DFCP, glad to see that you made the most of your opportunities to see the world, both in N.America and the UK! Mis-employing aircrew, expecting to be fully trained in highly skilled but dangerous roles, in mind numbing clerical duties was obviously a recipe for disaster. Danny reminds us of the infamous FE RAF mutinies, though I suspect that the main driving force there was that their Theatre was right at the back of the demob queue. Unless you were for staying on, then the sooner you were demobbed the sooner you could get your civilian life back again and that all important job. There must have been a real fear that the tail enders would find only the scraps left. The whole business must have had the air of an anti-climax about it. The world was suddenly a safer but much more mundane place to live in!

As regards officer/aircrew selection, I seem to recall being told that the oil drums/ planks/ lengths of rope/ and crocodile infested grass that set the scene for so many of us that came through later were all thanks to the Luftwaffe. Can anyone else confirm or deny that? Presumably it was all part of the booty (that included the RAFSA boat Sperling) seized at the end of the war. By that I mean the concept of testing team leadership, not the oil drums, planks, and lengths of rope!
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Old 5th Aug 2012, 12:57
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Gaining an RAF pilots brevet in ww2

Petet---I assume PACT courses were instituted when there was still perceived to be a shortage of aircrew.
This was not of course the case in 44 and maybe I read that when Churchill found out about the surplus there was a sharp reduction instituted in the training pipeline.Evidence of this was the closing of some of the US and Canadian schools even before VE Day
While I dont think I have seen it mentioned much in this thread wasnt Harrogate full of trained pilots in 44 and on?
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Old 5th Aug 2012, 13:48
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PACT Centres

DFCP, the first 4 PACT Centres were opened in March 1943 as the Air Crew Training Wing, based in Brighton, could not cope with the number of recruits failing their educational test. By September of that year there were 21 centres.

As you say, the whole system was grinding to a halt in 1944 due to the surplus of men. The PACT centres began to close down in August 1944 as the intake figures (and therefore the number of men failing their educational test) dropped off; the last 2 closed in February 1945.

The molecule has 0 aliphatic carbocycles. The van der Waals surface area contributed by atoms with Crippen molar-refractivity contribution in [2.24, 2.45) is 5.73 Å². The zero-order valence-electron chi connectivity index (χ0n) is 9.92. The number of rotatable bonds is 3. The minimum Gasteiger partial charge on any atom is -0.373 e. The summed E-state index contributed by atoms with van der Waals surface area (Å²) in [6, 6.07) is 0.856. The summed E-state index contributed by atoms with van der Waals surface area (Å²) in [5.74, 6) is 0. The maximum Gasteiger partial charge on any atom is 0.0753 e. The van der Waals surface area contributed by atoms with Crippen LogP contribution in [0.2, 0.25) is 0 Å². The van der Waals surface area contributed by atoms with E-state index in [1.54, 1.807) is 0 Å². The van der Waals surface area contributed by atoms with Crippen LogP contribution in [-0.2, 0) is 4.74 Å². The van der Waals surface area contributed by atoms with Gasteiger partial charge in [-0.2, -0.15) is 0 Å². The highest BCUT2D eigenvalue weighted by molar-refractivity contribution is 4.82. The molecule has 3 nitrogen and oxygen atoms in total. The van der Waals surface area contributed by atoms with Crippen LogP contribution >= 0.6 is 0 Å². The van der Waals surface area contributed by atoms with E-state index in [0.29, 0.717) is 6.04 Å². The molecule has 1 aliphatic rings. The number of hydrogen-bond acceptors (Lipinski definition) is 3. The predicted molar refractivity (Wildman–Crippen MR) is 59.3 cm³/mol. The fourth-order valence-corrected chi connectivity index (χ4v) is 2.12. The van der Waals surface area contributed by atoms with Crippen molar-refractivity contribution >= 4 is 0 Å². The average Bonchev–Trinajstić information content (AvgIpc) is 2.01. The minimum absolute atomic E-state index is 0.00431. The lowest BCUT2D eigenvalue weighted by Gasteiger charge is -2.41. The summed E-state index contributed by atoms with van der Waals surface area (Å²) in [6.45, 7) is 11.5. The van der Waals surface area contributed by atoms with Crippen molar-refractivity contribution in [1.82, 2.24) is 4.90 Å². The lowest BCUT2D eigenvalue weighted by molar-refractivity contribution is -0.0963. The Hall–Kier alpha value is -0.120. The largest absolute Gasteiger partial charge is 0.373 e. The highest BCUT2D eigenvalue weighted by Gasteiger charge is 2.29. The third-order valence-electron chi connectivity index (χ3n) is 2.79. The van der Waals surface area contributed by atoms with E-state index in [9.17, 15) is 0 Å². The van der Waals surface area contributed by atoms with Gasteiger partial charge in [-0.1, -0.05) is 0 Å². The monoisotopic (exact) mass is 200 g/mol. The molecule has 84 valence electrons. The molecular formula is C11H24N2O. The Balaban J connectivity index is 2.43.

[Source: "Observers and Navigators" C G Jefford]

On the subject of the 1944 surplus (which was due to the success of the training programme [3,000 PNB's per month] and changes in policy / technology) the book suggests that "holding" reduced costs as it was far cheaper to have a half trained aircrafthand than a fully trained aircrew sergeant .... hence the frustrations for those enlisting post 1943.

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Old 5th Aug 2012, 15:24
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Vanguard - no the corrosion crash was at ghent in November 71 - the week I joined BEA - and was the first of eight hull loses the group had in my six years with them.
The corrosion had been known about for two years prior to the pressure dome rupturing - and deemed insignificant.
The Swiss crash was eighteen months later and the result of navigation error.
I seem to remember that the French national grid used the same frequency as one of the ADFs.
As usual fantastic thread guys - thank you.
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Old 5th Aug 2012, 16:52
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Gus Walker

ACW418 said
Gus Walker was the Station Commander of RAF Syerston (where I did my BFTS on JP3's and JP4's) and saw a taxying Lancaster on fire bombed up with a 4,000lb bomb and a lot of incendiaries. He went straight to the aircraft and tried to remove the incendiaries to prevent the 4,000 lb bomb exploding. He was unsuccessful and lost his right arm in the explosion.

In Enemy Coast Ahead Guy Gibson (who was OC 106 there at the time) recounts that as he was being stretchered away he asked Gibson to do 2 things:

1. Try and find his arm as it had a brand new glove on ...
2. Ask Bomber Harris if he would accept a one-armed Station Commander in a couple of months.